Friday, December 17, 2010

Conservation Natural History Museum cancels expedition to arid Chaco

Paraguay has tonight formally suspended a Natural History Museum expedition, arranged to investigate part of the nation's virgin dry forest, to allow more time for consultation with the indigenous people. The museum had been criticised in South America and Europe for its plans to send up to 60 botanists, zoologists and other scientists to an area of the dry Chaco forest, the only place in Latin America outside the Amazon where tribes uncontacted by outsiders are known to live. Fears were raised by some settled Ayoreo Indians that the scientists and their large back-up teams could stumble upon groups of indigenous peoples living in voluntary isolation, and pass on dangerous and even fatal diseases. The Paraguayan government has been deeply embarrassed that some Ayoreo leaders have claimed they knew nothing about the scientists' trip until learning about it in the press. The museum defended its trip, "expected to discover several hundred new species of plants and insects", saying that to "scientifically record the richness and diversity of the animals and plants in this remote region is extremely important for the future management of this fragile habitat".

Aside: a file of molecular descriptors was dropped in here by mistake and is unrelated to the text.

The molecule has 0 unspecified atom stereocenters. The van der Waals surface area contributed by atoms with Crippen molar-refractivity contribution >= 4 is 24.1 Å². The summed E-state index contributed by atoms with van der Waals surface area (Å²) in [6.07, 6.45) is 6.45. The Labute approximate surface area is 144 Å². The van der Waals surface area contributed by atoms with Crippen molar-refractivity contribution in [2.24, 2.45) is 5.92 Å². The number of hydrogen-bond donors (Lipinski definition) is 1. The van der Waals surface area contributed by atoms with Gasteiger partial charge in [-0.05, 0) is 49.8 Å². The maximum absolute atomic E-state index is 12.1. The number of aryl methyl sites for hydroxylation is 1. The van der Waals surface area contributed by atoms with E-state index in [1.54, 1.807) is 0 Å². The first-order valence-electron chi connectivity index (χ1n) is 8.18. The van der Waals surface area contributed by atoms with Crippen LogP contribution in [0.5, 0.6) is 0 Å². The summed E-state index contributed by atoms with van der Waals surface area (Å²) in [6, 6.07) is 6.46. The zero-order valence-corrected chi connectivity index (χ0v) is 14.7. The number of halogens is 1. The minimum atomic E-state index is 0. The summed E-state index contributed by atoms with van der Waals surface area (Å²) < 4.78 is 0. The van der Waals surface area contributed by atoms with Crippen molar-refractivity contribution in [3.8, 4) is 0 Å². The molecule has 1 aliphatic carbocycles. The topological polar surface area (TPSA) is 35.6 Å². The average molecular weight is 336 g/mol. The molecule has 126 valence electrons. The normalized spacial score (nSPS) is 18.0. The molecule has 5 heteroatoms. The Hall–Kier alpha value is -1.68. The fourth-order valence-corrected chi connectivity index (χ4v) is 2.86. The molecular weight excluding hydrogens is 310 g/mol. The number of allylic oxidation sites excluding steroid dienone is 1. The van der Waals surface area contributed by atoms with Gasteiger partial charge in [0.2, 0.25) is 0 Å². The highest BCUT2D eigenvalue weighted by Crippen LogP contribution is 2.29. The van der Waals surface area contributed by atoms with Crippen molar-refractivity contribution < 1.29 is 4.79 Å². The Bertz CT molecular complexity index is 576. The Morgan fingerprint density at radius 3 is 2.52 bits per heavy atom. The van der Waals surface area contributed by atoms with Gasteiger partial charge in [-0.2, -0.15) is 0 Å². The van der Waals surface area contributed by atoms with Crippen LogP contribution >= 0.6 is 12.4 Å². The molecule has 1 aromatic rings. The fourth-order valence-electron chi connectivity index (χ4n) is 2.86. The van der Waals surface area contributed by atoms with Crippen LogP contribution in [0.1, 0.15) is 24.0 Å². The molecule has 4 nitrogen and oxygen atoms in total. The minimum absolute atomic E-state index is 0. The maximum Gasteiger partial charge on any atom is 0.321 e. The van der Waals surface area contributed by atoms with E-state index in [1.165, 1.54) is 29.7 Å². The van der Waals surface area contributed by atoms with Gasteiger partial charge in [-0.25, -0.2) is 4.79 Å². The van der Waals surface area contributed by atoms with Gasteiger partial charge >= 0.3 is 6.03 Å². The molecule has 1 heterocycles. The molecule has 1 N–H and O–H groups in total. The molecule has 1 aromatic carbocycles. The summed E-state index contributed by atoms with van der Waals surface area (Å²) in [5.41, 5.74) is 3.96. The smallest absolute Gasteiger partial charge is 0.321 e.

Read more: Concern for wellbeing of uncontacted tribes stalls science trip

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